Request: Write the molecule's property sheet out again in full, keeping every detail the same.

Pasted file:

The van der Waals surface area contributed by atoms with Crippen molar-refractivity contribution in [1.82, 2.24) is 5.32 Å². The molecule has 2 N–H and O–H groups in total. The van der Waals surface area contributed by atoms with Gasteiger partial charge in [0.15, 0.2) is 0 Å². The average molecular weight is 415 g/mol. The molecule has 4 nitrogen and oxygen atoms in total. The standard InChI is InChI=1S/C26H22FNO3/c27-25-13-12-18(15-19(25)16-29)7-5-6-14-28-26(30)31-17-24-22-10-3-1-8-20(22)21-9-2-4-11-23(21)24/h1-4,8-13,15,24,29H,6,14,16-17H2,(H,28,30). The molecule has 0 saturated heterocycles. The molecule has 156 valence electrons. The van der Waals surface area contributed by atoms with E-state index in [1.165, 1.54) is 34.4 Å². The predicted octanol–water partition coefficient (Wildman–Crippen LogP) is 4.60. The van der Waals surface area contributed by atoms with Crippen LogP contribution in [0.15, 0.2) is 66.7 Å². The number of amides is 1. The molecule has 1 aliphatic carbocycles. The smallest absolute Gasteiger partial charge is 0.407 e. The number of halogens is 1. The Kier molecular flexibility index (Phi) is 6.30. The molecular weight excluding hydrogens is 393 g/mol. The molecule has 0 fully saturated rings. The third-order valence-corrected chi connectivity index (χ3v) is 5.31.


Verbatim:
The van der Waals surface area contributed by atoms with Crippen molar-refractivity contribution in [1.82, 2.24) is 5.32 Å². The molecule has 2 N–H and O–H groups in total. The van der Waals surface area contributed by atoms with Gasteiger partial charge in [0.15, 0.2) is 0 Å². The average molecular weight is 415 g/mol. The molecule has 4 nitrogen and oxygen atoms in total. The standard InChI is InChI=1S/C26H22FNO3/c27-25-13-12-18(15-19(25)16-29)7-5-6-14-28-26(30)31-17-24-22-10-3-1-8-20(22)21-9-2-4-11-23(21)24/h1-4,8-13,15,24,29H,6,14,16-17H2,(H,28,30). The molecule has 0 saturated heterocycles. The molecule has 156 valence electrons. The van der Waals surface area contributed by atoms with E-state index in [1.165, 1.54) is 34.4 Å². The predicted octanol–water partition coefficient (Wildman–Crippen LogP) is 4.60. The van der Waals surface area contributed by atoms with Crippen LogP contribution in [0.15, 0.2) is 66.7 Å². The number of amides is 1. The molecule has 1 aliphatic carbocycles. The smallest absolute Gasteiger partial charge is 0.407 e. The number of halogens is 1. The Kier molecular flexibility index (Phi) is 6.30. The molecular weight excluding hydrogens is 393 g/mol. The molecule has 0 fully saturated rings. The third-order valence-corrected chi connectivity index (χ3v) is 5.31.